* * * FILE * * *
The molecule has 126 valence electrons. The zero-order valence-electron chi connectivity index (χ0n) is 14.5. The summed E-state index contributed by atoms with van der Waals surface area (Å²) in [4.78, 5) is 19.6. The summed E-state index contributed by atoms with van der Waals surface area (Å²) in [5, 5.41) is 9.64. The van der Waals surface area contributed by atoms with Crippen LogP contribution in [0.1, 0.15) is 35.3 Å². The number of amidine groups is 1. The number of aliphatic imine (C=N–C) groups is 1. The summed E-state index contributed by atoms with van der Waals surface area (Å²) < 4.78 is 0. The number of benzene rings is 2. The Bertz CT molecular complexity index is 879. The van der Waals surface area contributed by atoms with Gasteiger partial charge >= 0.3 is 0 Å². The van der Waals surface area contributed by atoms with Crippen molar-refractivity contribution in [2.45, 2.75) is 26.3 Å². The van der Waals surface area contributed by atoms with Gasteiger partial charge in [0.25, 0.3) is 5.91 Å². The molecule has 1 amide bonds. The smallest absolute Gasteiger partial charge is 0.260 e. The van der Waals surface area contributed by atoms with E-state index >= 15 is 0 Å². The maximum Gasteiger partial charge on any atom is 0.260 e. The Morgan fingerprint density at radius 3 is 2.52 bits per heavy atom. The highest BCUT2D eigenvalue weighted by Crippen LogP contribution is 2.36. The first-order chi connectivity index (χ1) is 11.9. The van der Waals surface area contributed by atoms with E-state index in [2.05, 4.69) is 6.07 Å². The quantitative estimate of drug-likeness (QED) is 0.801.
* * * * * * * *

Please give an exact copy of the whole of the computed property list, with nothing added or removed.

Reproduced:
The molecule has 126 valence electrons. The zero-order valence-electron chi connectivity index (χ0n) is 14.5. The summed E-state index contributed by atoms with van der Waals surface area (Å²) in [4.78, 5) is 19.6. The summed E-state index contributed by atoms with van der Waals surface area (Å²) in [5, 5.41) is 9.64. The van der Waals surface area contributed by atoms with Crippen LogP contribution in [0.1, 0.15) is 35.3 Å². The number of amidine groups is 1. The number of aliphatic imine (C=N–C) groups is 1. The summed E-state index contributed by atoms with van der Waals surface area (Å²) < 4.78 is 0. The number of benzene rings is 2. The Bertz CT molecular complexity index is 879. The van der Waals surface area contributed by atoms with Gasteiger partial charge >= 0.3 is 0 Å². The van der Waals surface area contributed by atoms with Crippen molar-refractivity contribution in [2.45, 2.75) is 26.3 Å². The van der Waals surface area contributed by atoms with Gasteiger partial charge in [0.25, 0.3) is 5.91 Å². The molecule has 1 amide bonds. The smallest absolute Gasteiger partial charge is 0.260 e. The van der Waals surface area contributed by atoms with E-state index >= 15 is 0 Å². The maximum Gasteiger partial charge on any atom is 0.260 e. The Morgan fingerprint density at radius 3 is 2.52 bits per heavy atom. The highest BCUT2D eigenvalue weighted by Crippen LogP contribution is 2.36. The first-order chi connectivity index (χ1) is 11.9. The van der Waals surface area contributed by atoms with E-state index in [2.05, 4.69) is 6.07 Å². The quantitative estimate of drug-likeness (QED) is 0.801.